One of the topics caregivers of an Alzheimer’s patient ask about most is sleep patterns. We know that Alzheimer’s can cause changes in the brain that lead to a disruption of their internal clock, which throws off sleep and often leads to behavior like rummaging in the middle of the night or sleeping through the day. Now, scientists have shown that a change in circadian rhythm actually occurs much earlier than previously thought, in people who have normal memory recall, but may actually be in the first stages of Alzheimer’s disease.
The study, published in the journal JAMA Neurology, may help diagnose what scientists call preclinical Alzheimer’s disease: showing signs of beta-amyloid plaques in the brain, the toxic protein associated with Alzheimer’s disease, but showing no symptoms like memory loss.
Scientists from the Knight Alzheimer’s Disease Research Center at Washington University in St Louis studied 189 cognitively normal adults who were an average age of 66. All were tested for levels of beta-amyloid via a PET scan or by measuring cerebrospinal fluid. Most of the 189 adults were normal sleepers without signs of amyloid. But of the 50 that did have abnormal test results for amyloid, all had significant disruptions in their internal clocks.
“It wasn’t that the people in the study were sleep-deprived,” said first author Erik S. Musiek, M.D., Ph.D., an assistant professor of neurology. “But their sleep tended to be fragmented. Sleeping for eight hours at night is very different from getting eight hours of sleep in one-hour increments during daytime naps.”
Researchers tracked sleep activity via a wearable device, much like a FitBit. They also had volunteers fill out a sleep diary each morning. Those who had spurts of activity and rest during the day and nighttime —like getting up to walk around, tossing and turning or taking naps during the day—were more likely to have amyloid build-up in their brains.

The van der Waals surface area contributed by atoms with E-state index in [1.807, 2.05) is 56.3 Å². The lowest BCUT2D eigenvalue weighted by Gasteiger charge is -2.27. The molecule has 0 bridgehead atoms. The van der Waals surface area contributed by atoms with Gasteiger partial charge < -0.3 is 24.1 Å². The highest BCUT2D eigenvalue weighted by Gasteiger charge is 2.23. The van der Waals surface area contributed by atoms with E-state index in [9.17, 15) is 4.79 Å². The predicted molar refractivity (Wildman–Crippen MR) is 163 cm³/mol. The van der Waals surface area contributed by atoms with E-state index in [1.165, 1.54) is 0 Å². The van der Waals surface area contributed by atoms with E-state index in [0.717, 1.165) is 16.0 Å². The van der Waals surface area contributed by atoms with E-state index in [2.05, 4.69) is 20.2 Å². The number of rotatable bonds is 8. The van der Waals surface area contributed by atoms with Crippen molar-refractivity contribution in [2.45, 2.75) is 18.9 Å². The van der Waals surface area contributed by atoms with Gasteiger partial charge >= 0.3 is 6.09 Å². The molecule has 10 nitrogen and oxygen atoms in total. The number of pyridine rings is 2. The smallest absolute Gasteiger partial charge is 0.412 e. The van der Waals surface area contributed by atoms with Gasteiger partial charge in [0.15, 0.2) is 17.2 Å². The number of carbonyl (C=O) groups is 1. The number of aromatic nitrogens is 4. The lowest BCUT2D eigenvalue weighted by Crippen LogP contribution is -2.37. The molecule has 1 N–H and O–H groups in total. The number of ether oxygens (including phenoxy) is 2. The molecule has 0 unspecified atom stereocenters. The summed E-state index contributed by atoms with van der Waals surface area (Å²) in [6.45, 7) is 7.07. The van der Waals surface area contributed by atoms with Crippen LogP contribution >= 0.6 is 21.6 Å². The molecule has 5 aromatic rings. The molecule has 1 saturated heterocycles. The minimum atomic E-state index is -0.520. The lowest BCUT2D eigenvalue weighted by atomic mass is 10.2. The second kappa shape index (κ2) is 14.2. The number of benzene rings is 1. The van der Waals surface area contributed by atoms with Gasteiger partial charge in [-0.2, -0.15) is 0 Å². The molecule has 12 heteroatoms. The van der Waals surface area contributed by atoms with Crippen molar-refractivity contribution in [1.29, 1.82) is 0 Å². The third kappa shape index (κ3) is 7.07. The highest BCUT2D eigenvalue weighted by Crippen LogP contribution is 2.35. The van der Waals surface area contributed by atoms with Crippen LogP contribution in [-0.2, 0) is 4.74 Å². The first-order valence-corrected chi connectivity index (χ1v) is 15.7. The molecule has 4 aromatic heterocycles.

A separate study in mice was conducted by the same researchers that measured how circadian disruptions affect the development of amyloid plaques. To test the theory, the researchers disabled a gene that controls circadian rhythm.
“Over two months, mice with disrupted circadian rhythms developed considerably more amyloid plaques than mice with normal rhythms,” Musiek said. “The mice also had changes in the normal, daily rhythms of amyloid protein in the brain. It’s the first data demonstrating that the disruption of circadian rhythms could be accelerating the deposition of plaques.”
What the study can’t answer, though, like many observational studies, is whether circadian rhythm disruption actually causes Alzheimer’s, or if the disruption is an early symptom of the disease.
“At the very least, these disruptions in circadian rhythms may serve as a biomarker for preclinical disease,” said senior author, Yo-El Ju, MD. “We want to bring back these subjects in the future to learn more about whether their sleep and circadian rhythm problems lead to increased Alzheimer’s risk or whether the Alzheimer’s disease brain changes cause sleep/wake cycle and circadian problems.”